When patients have an awareness of their own physical and cognitive decline, one significant consequence is deterioration in mood and motivation. Mood issues associated with adjusting to the vast array of age-related changes are often an overlooked obstacle to developing good self-care. In particular, depressive symptoms often have a “dampening effect” upon cognition and may negatively impact upon motivation, concentration and memory, social engagement and personality  – often mimicking the onset of dementia.32 Patients with low mood states may present as unwilling or incapable of following multistep instructions or with a lack of confidence in their ability to independently follow such steps. They may also be preoccupied and have difficulty attending to, and thus learning and retaining, important information discussed.

Patients with impaired executive functions may have difficulty applying a process designed to take over from deeply entrenched behavior patterns – eg, dietary habits developed over a lifetime (Table 1).33 An example of a skill required to fulfill this process is adherence to monitoring, medication and lifestyle. These are well-established, critical features of self-management in chronic disease that, if not complied with, may result in poor outcomes.912 If patients are unable to recall planned activities and health care tasks due to memory impairments, they may miss medication doses, appointments or scheduled investigations.21,34 In order to improve self-management in this subset of cognitively impaired persons, prompts or cues in the home (eg, wall calendar listing appointments, dose administration aids) or use of electronic diaries with automatic reminders may be employed. Additional supports from community nursing may be utilized to ensure adherence to recommended monitoring, medication and lifestyle, particularly for those patients who have severe memory deficits.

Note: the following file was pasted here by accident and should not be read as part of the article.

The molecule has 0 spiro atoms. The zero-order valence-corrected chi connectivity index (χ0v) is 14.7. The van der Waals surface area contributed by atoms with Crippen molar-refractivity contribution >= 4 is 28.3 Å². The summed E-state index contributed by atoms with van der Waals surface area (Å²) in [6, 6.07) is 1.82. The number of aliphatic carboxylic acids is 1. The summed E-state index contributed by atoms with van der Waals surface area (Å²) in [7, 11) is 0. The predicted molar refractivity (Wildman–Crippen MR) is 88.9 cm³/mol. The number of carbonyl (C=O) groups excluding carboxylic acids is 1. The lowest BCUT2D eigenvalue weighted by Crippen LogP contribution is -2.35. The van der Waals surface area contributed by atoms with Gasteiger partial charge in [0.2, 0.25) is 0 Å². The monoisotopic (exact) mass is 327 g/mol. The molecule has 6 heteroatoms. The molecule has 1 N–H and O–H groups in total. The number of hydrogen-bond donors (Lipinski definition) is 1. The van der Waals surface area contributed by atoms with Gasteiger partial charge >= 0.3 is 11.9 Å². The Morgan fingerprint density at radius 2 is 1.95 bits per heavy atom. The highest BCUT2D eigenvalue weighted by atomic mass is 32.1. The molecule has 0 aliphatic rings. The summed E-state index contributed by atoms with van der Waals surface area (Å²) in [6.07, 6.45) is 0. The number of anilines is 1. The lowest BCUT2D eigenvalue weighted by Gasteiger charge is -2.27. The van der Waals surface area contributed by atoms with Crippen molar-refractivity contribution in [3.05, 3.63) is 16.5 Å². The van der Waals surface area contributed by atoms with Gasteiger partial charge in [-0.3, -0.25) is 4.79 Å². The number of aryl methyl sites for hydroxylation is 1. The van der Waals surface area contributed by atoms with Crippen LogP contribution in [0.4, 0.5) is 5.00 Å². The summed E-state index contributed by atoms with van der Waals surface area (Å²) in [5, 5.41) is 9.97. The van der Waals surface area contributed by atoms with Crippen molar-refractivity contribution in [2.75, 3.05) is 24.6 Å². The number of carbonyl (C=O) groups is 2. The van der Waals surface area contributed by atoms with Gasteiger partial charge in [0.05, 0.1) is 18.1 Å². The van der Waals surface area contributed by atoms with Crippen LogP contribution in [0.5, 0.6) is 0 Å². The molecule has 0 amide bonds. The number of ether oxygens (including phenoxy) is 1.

Implications for clinicians: recognizing cognitive decline and supporting self-management

Recognizing the presence of dementia in a person with chronic disease may lead to better patient outcomes. Optimal disease control through self-management requires a complex set of skills that may be impacted by declining physical, emotional and cognitive health.

A key step for clinicians is an understanding that non-adherence or poor disease control could, in part, be due to an unrecognized comorbid dementia (Table 2). Some deterioration of cognitive skills with age is normal and expected; it is when the level of deterioration is over and above typical rates that it can start to have a negative impact upon a patient’s functional capacity, and thus potentially impede efforts to effectively implement self-management care plans.

The complex composition of different cognitive domains and how they interact is difficult to understand and assess, even for skilled clinicians.35 Additionally, the identification of mild dementia and other indicators of a neurodegenerative process in a patient with multiple comorbidities is a difficult one that can often be overlooked in favor of managing more pressing medical issues.8,17 This is particularly pertinent when considering reductions in higher order executive functions, as this level of thinking requires coordination of multiple cognitive skills. Clinicians often have limited opportunity to observe this level of thinking skills in the short space of time in which they are with their patients, unless specifically looking for and testing these skills.17,35 Formal cognitive testing is required to determine the presence or seriousness of any decline. Dementia is under-recognized with 15%–25% of patients aged over 75 years in general practices meeting criteria for cognitive impairment.36,37 Timely recognition of undiagnosed dementia or cognitive impairment symptoms can aid clinicians in deciding which persons would be suitable for comprehensive neuropsychological assessment and identifying those who would benefit from implementation of recommended techniques for continued self-management. The Mini-Mental State Examination is a commonly used screening tool for dementia; however, it has significant limitations and does not adequately assess executive functioning, making it an unreliable screening measure for early stages of dementia. Other brief screening tests designed to assess executive functioning also have shortcomings.35